I’m sure everyone here remembers the devastating winter storm of February 2021. The cold and snow led to the collapse of the Texas power grid, leaving many of us without power and water for days.
During that time, I remember hearing a certain phrase: Winter Storm Uri. It was the first time that I, as a meteorologist, had heard so many Texans using a name for a winter storm. It sounded so strange to me, as only tropical systems receive names.
So what’s the deal? Do winter storms really have names? And where do those names come from? The answer may interest you.
Do winter storms really have names?
The short answer is no, they don’t. Not officially.
The National Weather Service does not recognize names for winter storms. And, according to Maureen O’Leary, the Deputy Director of Public Affairs for the National Weather Service, the NWS has “no plans to consider it.”
So... where do winter storm “names” come from?
The Weather Channel, a privately owned company, made the decision to start naming winter storms in 2012. Since then, some of these names have trickled into the widespread media when a winter storm is particularly devastating, such as “Winter Storm Uri.”
Why does the National Weather Service not recognize winter storm names?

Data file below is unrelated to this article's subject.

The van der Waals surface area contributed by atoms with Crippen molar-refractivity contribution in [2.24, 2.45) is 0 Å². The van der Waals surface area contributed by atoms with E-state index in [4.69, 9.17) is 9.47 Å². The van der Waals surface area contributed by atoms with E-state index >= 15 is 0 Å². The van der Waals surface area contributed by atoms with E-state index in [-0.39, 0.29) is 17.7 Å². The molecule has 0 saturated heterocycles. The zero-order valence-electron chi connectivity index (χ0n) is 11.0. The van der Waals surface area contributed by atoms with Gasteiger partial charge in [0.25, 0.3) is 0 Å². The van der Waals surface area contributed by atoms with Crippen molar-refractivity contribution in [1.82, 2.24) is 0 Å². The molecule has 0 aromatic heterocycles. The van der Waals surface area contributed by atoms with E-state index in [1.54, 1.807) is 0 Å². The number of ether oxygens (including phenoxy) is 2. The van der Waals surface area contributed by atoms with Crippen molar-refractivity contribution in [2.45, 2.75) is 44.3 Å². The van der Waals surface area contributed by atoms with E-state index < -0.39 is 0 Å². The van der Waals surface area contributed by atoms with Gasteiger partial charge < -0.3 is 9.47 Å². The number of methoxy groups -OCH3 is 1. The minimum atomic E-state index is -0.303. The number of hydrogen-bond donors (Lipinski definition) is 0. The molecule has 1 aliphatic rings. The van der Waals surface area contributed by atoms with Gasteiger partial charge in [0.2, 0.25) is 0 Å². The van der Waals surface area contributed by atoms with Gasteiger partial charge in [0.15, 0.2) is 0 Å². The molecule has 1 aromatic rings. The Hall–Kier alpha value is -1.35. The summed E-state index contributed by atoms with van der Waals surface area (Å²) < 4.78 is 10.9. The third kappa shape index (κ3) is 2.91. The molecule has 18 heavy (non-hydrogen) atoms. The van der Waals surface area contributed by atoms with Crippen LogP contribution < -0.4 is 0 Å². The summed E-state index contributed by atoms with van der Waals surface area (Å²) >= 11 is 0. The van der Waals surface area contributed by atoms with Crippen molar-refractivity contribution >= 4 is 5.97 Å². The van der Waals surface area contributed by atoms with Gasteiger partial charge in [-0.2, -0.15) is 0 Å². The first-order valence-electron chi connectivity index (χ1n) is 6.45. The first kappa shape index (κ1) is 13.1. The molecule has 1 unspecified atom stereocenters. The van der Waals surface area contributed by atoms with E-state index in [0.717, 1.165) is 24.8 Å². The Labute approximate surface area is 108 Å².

The simple answer is that winter storms impact people in very different ways, depending on where you live. According to O’Leary, “Winter storms are diverse with conditions that evolve throughout the storm’s life. That is why our (NWS) forecasts, watches and warnings focus on specific impacts such as wind conditions, snowfall, ice, temperature, visibility, and other impacts. Winter storm conditions can vary widely and over a very large area, from community to community. It’s critical that people understand how a storm will impact them, in their area or where they are going.”
Another reason why the National Weather Service does not recognize the winter storm naming system of The Weather Channel is that this list is created by a single, privately owned company, rather than a sanctioned organization.
In contrast, the National Weather Service does recognize the naming of tropical systems.
This is because, as O’Leary states, “...the names are from a list established by an international committee of the U.N. World Meteorological Organization. And, this naming is contingent upon well-defined and universal criteria (eg: an organized area of low pressure with top winds of at least 39 mph). Names are given to these systems because they are discrete and naming provides a common link as these storms traverse international boundaries and multiple languages, and to distinguish between multiple storms that may threaten a region concurrently. Here is more information and the history of naming tropical storms.”
Will KSAT-12 meteorologists use winter storm names?
No, we won’t. We’ll continue to adhere to the National Weather Service’s stance against naming winter storms, focusing on the potential impacts of these storms rather than their “names.”